DURDENT, Edward (d.1397), of Durdents in Denham, Bucks.

Published in The History of Parliament: the House of Commons 1386-1421, ed. J.S. Roskell, L. Clark, C. Rawcliffe., 1993
Available from Boydell and Brewer

Constituency

Dates

Nov. 1390

Family and Education

s. of Philip Durdent of Durdents by Margery née Eccleshall. m. 2s.

Offices Held

Keeper of Langley Marish park, Bucks. 30 Aug. 1395-d.

Biography

The family of Durdent held a manor in Denham from the mid 12th century, as tenants of Westminster abbey. This estate, together with 80 acres of meadowland in Harefield, across the Buckinghamshire border with Middlesex, was settled in 1356 by Philip Durdent on himself for life, with remainder to his son Philip, the latter’s wife Margery Eccleshall and their issue. Following Philip senior’s death about five years later, Edward, his grandson, claimed to be the heir, under the terms of this entail, only to encounter from the first considerable difficulty in establishing his title. One Thomas Galion asserted that its descent was governed by an earlier entail, under which he himself should have inherited, and by an accord reached in October 1362 it was agreed that although Edward Durdent might hold the property for his lifetime in return for an annual payment to Galion of ten marks, after his death Galion and his heirs would again be free to pursue their claim in the lawcourts. It would appear that Durdent then spent some time in gaol, for, described as ‘of full age and sound memory and out of prison’, in November 1364 he quitclaimed to William de Naffreton and Margaret his wife three messuages and large tracts of land at ‘le Southland’ in Denham, which Margaret was entitled to hold for life (as her dower as widow of one of the Durdents). That he was in severe financial trouble is clear, not only from his decision in 1367 to relinquish all title to the same properties to Naffreton, but also from his conveyance in the same year, to his brother Thomas and others, of ‘Balhammesgrove’ in Denham, in anticipation of a grant to Westminster abbey, by which monastery Thomas was already employed. (He was to serve as janitor at the abbey from 1369 to 1371 and, subsequently, as one of the lay officials of the abbot’s household.) In that same year, too, Edward leased to the abbot, Nicholas Litlington, his manor of Denham for 15 years, the latter permitting him to live there provided that the abbey servants had right of entry for storing and carting agricultural produce. Durdent was still being sued in the lawcourts, so, having sought Litlington’s help, he placed the manor in the hands of the abbot’s nominees. Accordingly, it was they who two years later were charged at the assizes with unlawfully disseising Alice, widow of William Langley, of a moiety of the manor. Furthermore, the abbot paid £5 to one of them, Robert Guy, towards his costs for acting as Durdent’s solicitor in the case. Durdent was bound to the abbot in £200 for various expenses incurred by Litlington in his name, in defence of his property in Denham. He therefore made another agreement with the abbot, this time leasing him the manor for 15 years from Michaelmas 1375, on the understanding that if he managed to reduce his debt by 200 marks within five years, he might re-enter the estate. It was in lieu of part of the sum owing (60 marks) that Durdent made over another tract of land to the abbey in 1377.1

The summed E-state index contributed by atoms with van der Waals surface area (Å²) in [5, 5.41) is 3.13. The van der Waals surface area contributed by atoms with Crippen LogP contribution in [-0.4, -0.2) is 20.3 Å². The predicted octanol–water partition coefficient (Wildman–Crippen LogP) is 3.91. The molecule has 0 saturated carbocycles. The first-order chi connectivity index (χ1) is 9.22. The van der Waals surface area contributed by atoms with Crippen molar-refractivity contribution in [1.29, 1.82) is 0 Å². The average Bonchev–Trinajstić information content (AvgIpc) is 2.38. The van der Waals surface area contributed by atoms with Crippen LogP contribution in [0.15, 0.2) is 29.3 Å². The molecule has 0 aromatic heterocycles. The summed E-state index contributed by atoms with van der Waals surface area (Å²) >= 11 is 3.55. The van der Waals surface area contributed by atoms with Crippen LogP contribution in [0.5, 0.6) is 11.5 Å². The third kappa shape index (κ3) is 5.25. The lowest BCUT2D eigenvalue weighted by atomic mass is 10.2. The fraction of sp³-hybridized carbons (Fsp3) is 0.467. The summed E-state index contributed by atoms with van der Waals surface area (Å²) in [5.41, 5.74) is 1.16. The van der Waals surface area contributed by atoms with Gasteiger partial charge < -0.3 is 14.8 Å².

Surprisingly, Durdent did manage to recover his property by September 1380 (when he let his fishery in the river Coln). But this was by no means the end of his troubles: he still had a millstone of debt about his neck, notably the sum of £100 he owed to Abbot Litlington on a statute staple; and although the abbot was prepared to waive that particular debt, he only did so after Durdent had given up yet another part of his inheritance. It is difficult to explain the election of this impecunious esquire to the Parliament of November 1390. We may speculate that by then he had possibly entered royal service. But even if this were so, the only indications that he ever had any influence at Court is the grant made in 1392 to his son, Edward Durdent the younger, of the wardship and marriage of Cecily, daughter and heir of Robert Aleyn of East Beckham, Norfolk (whom young Durdent subsequently married), and the award for life he himself, as ‘King’s esquire’, enjoyed from August 1395 (shortly after his second Parliament), namely, of the keepership of the royal park at Langley Marish, near his home.2

Durdent died shortly before 24 Nov. 1397 and was succeeded at